Sirmione is a picturesque town with its own distinctive ambience and style. It sits at the tip of a narrow 6.5-kilometre peninsular, and is almost entirely surround by Lake Garda.
Before entering Sirmione, you need to cross a drawbridge belonging to Scaliger Castle, which stands guard at the entrance to the town. This 13th century medieval castle is the landmark of Sirmione. While it is smaller than most castles in Europe, it has the unique reputation of doubling up as both a fortress and port during its heyday. It is surrounded by a large moat which is also home to many ducks and swans.
Scarliger Castle offers great photo opportunities and magnificent views of the historic village, harbour and Lake Garda. That is, if you have the luxury of time and stamina to climb the 150 steps which lead up to the ramparts and the 30 metre-high tower.
Beyond the castle and towards the town are narrow cobbled streets, stuccoed buildings with flower boxes lining its windows, linked arches and pretty gardens. Slender alleys open into little piazzas, with outdoor cafés and souvenir shops. It was a delight to just wander around and enjoy the charm of a historical town. I treated myself to five different flavours of gelato piled on top of one huge cone!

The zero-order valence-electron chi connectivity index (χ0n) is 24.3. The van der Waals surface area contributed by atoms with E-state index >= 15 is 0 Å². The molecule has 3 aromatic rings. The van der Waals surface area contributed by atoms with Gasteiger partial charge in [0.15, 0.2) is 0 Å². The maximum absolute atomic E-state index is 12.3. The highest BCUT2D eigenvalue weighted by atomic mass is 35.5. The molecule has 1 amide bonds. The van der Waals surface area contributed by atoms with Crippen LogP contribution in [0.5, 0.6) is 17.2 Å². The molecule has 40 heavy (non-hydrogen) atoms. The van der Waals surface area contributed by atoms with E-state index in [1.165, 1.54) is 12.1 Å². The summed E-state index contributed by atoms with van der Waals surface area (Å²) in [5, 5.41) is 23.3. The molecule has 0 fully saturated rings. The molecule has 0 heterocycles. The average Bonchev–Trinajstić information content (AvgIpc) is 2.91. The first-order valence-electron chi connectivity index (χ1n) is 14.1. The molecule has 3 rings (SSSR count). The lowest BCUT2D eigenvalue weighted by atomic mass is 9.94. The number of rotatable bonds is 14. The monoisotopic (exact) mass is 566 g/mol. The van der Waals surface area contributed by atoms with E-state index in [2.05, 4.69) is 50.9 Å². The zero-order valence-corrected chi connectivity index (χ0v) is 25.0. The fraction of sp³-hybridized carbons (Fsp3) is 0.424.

There are a number of gardens and parks to enjoy the greenery, while the port is still in use for boats and ferries that take tourists out to the lake for great views of the town, cliffs and mountains. For the most part, people come to Sirmione to relax, chill out and enjoy the mineral-rich thermal spas that are well-known for their curative properties.
A number of artists and poets, like Catullus, have praised Sirmione for its beauty. A very enjoyable visit, indeed!